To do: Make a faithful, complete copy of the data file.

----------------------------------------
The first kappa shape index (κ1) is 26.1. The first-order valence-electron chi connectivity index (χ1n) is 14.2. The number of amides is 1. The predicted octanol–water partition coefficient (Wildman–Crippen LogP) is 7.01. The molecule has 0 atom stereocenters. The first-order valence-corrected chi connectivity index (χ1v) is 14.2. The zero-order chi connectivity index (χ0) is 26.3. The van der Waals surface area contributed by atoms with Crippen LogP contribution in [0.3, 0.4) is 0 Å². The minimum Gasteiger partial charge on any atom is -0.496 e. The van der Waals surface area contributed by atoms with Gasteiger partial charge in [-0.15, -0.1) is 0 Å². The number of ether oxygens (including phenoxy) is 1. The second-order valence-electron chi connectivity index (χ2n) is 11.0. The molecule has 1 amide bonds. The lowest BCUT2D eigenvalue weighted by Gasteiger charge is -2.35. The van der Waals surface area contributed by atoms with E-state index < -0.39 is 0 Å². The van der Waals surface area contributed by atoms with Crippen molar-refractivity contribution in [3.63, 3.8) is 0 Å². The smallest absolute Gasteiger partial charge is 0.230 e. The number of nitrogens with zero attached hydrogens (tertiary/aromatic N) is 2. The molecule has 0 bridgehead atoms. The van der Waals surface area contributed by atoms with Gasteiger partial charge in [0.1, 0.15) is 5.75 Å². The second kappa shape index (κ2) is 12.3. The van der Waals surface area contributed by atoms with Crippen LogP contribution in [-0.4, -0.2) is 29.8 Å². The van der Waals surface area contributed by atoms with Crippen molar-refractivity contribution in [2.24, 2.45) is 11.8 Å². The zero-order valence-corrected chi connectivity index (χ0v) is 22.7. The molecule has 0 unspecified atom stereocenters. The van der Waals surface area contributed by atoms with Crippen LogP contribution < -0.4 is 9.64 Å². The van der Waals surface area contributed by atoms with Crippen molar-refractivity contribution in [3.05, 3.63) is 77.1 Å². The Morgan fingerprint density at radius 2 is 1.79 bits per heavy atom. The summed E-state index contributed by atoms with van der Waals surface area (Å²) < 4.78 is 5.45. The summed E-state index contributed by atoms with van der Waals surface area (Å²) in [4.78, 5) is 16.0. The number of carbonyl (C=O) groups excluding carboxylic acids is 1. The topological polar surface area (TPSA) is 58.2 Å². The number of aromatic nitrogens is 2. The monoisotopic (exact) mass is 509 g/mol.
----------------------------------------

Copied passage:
The first kappa shape index (κ1) is 26.1. The first-order valence-electron chi connectivity index (χ1n) is 14.2. The number of amides is 1. The predicted octanol–water partition coefficient (Wildman–Crippen LogP) is 7.01. The molecule has 0 atom stereocenters. The first-order valence-corrected chi connectivity index (χ1v) is 14.2. The zero-order chi connectivity index (χ0) is 26.3. The van der Waals surface area contributed by atoms with Crippen LogP contribution in [0.3, 0.4) is 0 Å². The minimum Gasteiger partial charge on any atom is -0.496 e. The van der Waals surface area contributed by atoms with Gasteiger partial charge in [-0.15, -0.1) is 0 Å². The number of ether oxygens (including phenoxy) is 1. The second-order valence-electron chi connectivity index (χ2n) is 11.0. The molecule has 1 amide bonds. The lowest BCUT2D eigenvalue weighted by Gasteiger charge is -2.35. The van der Waals surface area contributed by atoms with E-state index < -0.39 is 0 Å². The van der Waals surface area contributed by atoms with Crippen molar-refractivity contribution in [3.63, 3.8) is 0 Å². The smallest absolute Gasteiger partial charge is 0.230 e. The number of nitrogens with zero attached hydrogens (tertiary/aromatic N) is 2. The molecule has 0 bridgehead atoms. The van der Waals surface area contributed by atoms with Gasteiger partial charge in [0.1, 0.15) is 5.75 Å². The second kappa shape index (κ2) is 12.3. The van der Waals surface area contributed by atoms with Crippen LogP contribution in [-0.4, -0.2) is 29.8 Å². The van der Waals surface area contributed by atoms with Crippen molar-refractivity contribution in [2.24, 2.45) is 11.8 Å². The zero-order valence-corrected chi connectivity index (χ0v) is 22.7. The molecule has 0 unspecified atom stereocenters. The van der Waals surface area contributed by atoms with Crippen LogP contribution < -0.4 is 9.64 Å². The van der Waals surface area contributed by atoms with Crippen molar-refractivity contribution in [3.05, 3.63) is 77.1 Å². The Morgan fingerprint density at radius 2 is 1.79 bits per heavy atom. The summed E-state index contributed by atoms with van der Waals surface area (Å²) < 4.78 is 5.45. The summed E-state index contributed by atoms with van der Waals surface area (Å²) in [4.78, 5) is 16.0. The number of carbonyl (C=O) groups excluding carboxylic acids is 1. The topological polar surface area (TPSA) is 58.2 Å². The number of aromatic nitrogens is 2. The monoisotopic (exact) mass is 509 g/mol.